Blind Vaysha (Short Film Review): Love The ‘Now’

Watch the movie, here:

  • Inspired By: Georgi Gospodinov’s short story
  • Director and Screenplay: Theodore Ushev
  • Narrator: Caroline Dhavernas
  • Music By: Kottarashky
  • Runtime: 8 Minutes
  • Release Date: 15th Feb 2016

Time. The point is that if there had been no concept of death, destruction or an end then there would have been no concept of time within a space. Without time, things would have been really easy for our mind, as all that we would have to worry about then is the now.

But, as we know, ‘reality bites’ and sadly, time exists. Our minds, without any doubt, are burdened with the thoughts of the past and the future.

In this story, Georgi Gospodinov just reverses this perspective of viewing time. The protagonist of this story that is Vaysha, as the name of the film suggests, cannot see the present. She can only see the past from her left eye and the future from her right, and therefore she has no concept of the now. This style of wearing a shirt inward-out perspective of Gospodinov relinquishes the rebellious and feeds an insecure minds. This in turn impacts the ‘present’ consciousness of the viewers, making them remember the times when their thoughts lost control and wondered pointlessly towards the past memories or the unknown future causing a sense of needless depression and anxiety. This movie critically reminds its audience how their pointless insecurities make them miss out on the ‘here’ and the ‘now’.

The next thing that highlights about this film is the animation, shot by Theodore Ushev and the music, by Kottarashky. The problem with short movies is that they need to convey their point in a limited time frame. For that, they need to make efficient use of all the possible medium exposed to them. Well, this 8-minute film rises up to this challenge extremely well. Ushev, for instance, enriches the plot with the use of symbolism at the beginning of the film thus preparing the audience beforehand with regards to what is to come. Not only that, the complementary way in which the linocut-style animation by Ushev and the Balkan psychedelic musical by Kottarashky intermingle together to present this absurd concept of Gospodinov’s story, was also extremely entertaining.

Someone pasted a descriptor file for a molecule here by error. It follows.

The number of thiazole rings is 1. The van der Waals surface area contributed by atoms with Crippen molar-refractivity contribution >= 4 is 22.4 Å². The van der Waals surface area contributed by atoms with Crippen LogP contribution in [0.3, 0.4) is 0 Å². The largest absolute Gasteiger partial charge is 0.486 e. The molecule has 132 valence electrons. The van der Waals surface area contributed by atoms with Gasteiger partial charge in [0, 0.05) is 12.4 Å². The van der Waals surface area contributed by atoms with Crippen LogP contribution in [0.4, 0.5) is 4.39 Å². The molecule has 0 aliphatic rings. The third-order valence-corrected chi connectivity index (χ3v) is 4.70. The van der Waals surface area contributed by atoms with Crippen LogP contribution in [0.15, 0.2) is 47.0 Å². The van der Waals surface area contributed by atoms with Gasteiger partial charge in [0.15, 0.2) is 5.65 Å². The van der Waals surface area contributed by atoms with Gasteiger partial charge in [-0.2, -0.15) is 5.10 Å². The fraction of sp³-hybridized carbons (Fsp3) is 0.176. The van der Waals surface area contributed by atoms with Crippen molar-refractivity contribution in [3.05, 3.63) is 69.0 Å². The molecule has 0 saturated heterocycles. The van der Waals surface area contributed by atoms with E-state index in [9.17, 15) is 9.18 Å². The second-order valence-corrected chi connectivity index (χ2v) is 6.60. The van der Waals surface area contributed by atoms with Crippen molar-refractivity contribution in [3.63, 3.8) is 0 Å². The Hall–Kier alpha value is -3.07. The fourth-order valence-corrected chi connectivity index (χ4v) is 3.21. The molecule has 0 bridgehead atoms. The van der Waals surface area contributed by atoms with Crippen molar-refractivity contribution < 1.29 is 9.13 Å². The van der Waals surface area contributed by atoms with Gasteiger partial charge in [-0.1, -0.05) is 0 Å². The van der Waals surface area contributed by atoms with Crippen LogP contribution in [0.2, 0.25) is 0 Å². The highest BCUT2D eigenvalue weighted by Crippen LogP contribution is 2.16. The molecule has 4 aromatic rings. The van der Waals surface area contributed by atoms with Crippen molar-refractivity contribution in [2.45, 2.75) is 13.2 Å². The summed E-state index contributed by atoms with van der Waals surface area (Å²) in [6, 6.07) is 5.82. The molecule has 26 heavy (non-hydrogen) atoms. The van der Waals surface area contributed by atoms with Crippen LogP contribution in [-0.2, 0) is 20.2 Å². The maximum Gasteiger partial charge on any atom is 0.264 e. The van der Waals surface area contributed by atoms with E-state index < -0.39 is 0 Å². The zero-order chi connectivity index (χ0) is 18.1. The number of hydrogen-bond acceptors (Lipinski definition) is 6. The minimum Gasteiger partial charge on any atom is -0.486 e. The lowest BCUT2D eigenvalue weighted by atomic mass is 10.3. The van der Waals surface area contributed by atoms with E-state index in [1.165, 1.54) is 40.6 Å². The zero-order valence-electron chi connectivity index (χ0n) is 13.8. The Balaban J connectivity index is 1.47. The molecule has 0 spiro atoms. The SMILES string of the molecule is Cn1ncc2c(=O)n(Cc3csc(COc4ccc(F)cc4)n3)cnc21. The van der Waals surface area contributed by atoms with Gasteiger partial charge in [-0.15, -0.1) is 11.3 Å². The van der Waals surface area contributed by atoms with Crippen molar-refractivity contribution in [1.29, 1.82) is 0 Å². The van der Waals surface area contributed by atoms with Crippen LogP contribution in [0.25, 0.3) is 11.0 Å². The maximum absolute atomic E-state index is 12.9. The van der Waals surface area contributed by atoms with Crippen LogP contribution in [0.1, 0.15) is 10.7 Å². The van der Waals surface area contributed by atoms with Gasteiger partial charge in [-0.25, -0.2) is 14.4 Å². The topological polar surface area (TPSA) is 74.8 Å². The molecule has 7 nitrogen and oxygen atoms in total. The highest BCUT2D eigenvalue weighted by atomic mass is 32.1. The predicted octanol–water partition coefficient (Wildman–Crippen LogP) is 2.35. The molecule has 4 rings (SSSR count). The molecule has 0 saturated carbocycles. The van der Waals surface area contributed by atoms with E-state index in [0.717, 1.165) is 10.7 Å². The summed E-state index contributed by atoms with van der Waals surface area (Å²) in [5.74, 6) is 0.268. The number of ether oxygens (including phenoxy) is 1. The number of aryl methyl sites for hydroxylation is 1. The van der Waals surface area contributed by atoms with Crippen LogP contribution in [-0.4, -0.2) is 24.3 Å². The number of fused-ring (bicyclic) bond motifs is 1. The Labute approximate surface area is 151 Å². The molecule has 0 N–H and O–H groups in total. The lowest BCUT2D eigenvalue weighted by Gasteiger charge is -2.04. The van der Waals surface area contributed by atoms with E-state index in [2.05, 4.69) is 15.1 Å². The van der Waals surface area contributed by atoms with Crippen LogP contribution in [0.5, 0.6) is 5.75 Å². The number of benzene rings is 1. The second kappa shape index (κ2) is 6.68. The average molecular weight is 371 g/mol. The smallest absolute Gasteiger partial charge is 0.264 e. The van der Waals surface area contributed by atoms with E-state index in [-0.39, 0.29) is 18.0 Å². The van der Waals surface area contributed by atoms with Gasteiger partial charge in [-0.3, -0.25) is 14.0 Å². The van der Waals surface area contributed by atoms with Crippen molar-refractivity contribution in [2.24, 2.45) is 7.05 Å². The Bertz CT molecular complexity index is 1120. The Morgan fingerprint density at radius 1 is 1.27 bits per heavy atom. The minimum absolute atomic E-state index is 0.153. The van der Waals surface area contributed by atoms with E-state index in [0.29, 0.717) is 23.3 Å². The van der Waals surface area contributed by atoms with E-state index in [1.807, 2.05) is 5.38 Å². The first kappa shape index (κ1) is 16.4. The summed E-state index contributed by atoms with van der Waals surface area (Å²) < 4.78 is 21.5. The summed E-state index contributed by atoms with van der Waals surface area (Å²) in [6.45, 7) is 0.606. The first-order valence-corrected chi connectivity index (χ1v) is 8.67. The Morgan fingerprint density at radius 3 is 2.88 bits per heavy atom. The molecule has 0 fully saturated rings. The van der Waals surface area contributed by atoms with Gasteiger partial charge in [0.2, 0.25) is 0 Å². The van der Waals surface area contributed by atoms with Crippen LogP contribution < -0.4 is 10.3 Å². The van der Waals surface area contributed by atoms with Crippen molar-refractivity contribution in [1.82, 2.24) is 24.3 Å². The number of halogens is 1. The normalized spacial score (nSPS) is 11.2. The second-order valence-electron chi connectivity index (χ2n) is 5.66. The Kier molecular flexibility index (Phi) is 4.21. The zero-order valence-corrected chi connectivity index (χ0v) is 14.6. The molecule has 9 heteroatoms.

Anything bizarre or out of ordinary usually makes people anxious or scared. Contrary to that, Caroline Dhavernas’s mature, calm, neutral and composed tone of narration makes the experience of watching this bizarre plot of the film thought-provoking.

Well, all I can say is that this movie cannot remove your anxiety for the future neither does it have that much of an impact to break your habit of thinking about the past hurts or loses. But, this movie does make you pause for a while and think. And that, only very few movies have the power to do.

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Comment down below, if this movie affected you as it affected me. Did it stuck a code in your mind or made you have an epiphany of some sorts?

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Cheers to living in the now!

Writer: Deepika Bhaduri
About: Movie Anatomie

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